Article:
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Scientists discover causes of deadliest volcanic hazards

The research will help researchers improve hazard models and better predict the velocity, runout and spread of pyroclastic flows

By
Brooks Hays
Scientists have discovered the driving mechanism behind superheated gas and dust clouds that flow rapidly down the sides of volcanoes. Photo by UPI Photo/Scott Taylor/U.S. Navy
Scientists have discovered the driving mechanism behind superheated gas and dust clouds that flow rapidly down the sides of volcanoes. Photo by UPI Photo/Scott Taylor/U.S. Navy | License Photo

April 9 (UPI) -- Large volcanic eruptions can trigger the formation of superheated gas-and-ash clouds. These pyroclastic density currents, or pyroclastic flows, are the most lethal volcanic threat. They're also the most common.

For the first time, scientists have discovered the driving force behind the deadly currents of volcanic particles and gas.

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Measuring pyroclastic flows in real time is impossible, so scientists at Massey University in New Zealand used the Pyroclastic flow Eruption Large-scale Experiment eruption simulator to model the phenomena.

The PELE simulator precisely replicated the conditions of an erupting volcano, revealing the source of its super-mobility.

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"With several tons of pumice and gas in motion, our large-scale eruption simulations uncovered the flow enigma that has been baffling researchers for decades," Massey volcanologist Gert Lube said in a news release. "We measured a low-friction air cushion that is self-generated in these flows and perpetuates their motion. We were able to mathematically describe the resulting flow behavior."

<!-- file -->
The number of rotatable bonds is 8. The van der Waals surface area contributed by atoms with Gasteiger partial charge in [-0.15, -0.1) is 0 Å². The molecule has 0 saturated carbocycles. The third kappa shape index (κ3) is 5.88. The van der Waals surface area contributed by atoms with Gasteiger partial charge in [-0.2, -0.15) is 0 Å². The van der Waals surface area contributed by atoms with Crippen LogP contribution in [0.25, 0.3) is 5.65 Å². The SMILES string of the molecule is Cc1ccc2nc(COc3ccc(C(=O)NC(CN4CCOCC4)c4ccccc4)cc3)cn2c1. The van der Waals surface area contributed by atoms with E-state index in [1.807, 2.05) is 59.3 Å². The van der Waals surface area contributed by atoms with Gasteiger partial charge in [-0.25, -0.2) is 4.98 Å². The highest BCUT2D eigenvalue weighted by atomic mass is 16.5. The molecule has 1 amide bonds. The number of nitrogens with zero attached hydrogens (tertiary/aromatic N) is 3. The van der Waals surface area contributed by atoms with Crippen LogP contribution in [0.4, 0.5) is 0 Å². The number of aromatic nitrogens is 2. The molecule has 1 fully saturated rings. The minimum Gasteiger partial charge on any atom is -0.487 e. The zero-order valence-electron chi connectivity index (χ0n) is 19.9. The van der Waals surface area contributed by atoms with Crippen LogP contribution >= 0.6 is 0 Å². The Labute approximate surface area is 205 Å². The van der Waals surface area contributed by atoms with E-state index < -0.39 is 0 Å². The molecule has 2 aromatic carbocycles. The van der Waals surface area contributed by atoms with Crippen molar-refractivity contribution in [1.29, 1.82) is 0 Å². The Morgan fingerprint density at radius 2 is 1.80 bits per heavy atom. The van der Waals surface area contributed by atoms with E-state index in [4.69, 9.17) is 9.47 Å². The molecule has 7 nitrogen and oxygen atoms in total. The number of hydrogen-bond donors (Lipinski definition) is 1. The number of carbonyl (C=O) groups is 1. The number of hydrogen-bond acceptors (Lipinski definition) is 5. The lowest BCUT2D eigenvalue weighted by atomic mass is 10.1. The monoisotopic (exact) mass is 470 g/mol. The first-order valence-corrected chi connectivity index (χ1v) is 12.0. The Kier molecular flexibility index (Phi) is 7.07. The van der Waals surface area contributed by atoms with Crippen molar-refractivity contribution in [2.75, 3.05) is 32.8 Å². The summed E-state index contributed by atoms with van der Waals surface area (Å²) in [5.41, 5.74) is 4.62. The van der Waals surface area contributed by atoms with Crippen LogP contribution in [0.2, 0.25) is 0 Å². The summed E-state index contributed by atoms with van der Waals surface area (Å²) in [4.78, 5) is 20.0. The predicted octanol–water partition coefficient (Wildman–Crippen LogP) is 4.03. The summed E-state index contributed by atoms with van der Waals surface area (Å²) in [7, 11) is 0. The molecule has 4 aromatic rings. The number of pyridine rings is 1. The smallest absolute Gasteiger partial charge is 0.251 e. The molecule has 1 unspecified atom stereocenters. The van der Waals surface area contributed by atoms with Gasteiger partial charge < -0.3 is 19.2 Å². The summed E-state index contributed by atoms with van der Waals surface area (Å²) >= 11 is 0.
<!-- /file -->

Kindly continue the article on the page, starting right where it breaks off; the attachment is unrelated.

Scientists identified a unique process negates the flow's granular friction. As a layer of air lubrication develops, air is forced downwards and volcanic particles are displaced upward.

"This explains how the currents are able to propagate over slopes, bypass tortuous flow paths, and ignore rough substrates and flat and upsloping terrain, without slowing down," Lube said.

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The findings, published this week in the journal Nature Geoscience, will help researchers improve hazard models and better predict the velocity, runout and spread of pyroclastic flows, allowing safety officials to get people out of harm's way.

"Discovery of this air-lubrication mechanism opens a new path towards reliable predictions of pyroclastic flow motion and the extreme runout potential of these lethal currents, thereby reducing future casualties," Lube said. "It will be used by hazard scientists, as well as decision makers, and is envisaged to lead to major revisions of volcanic hazard forecasts."

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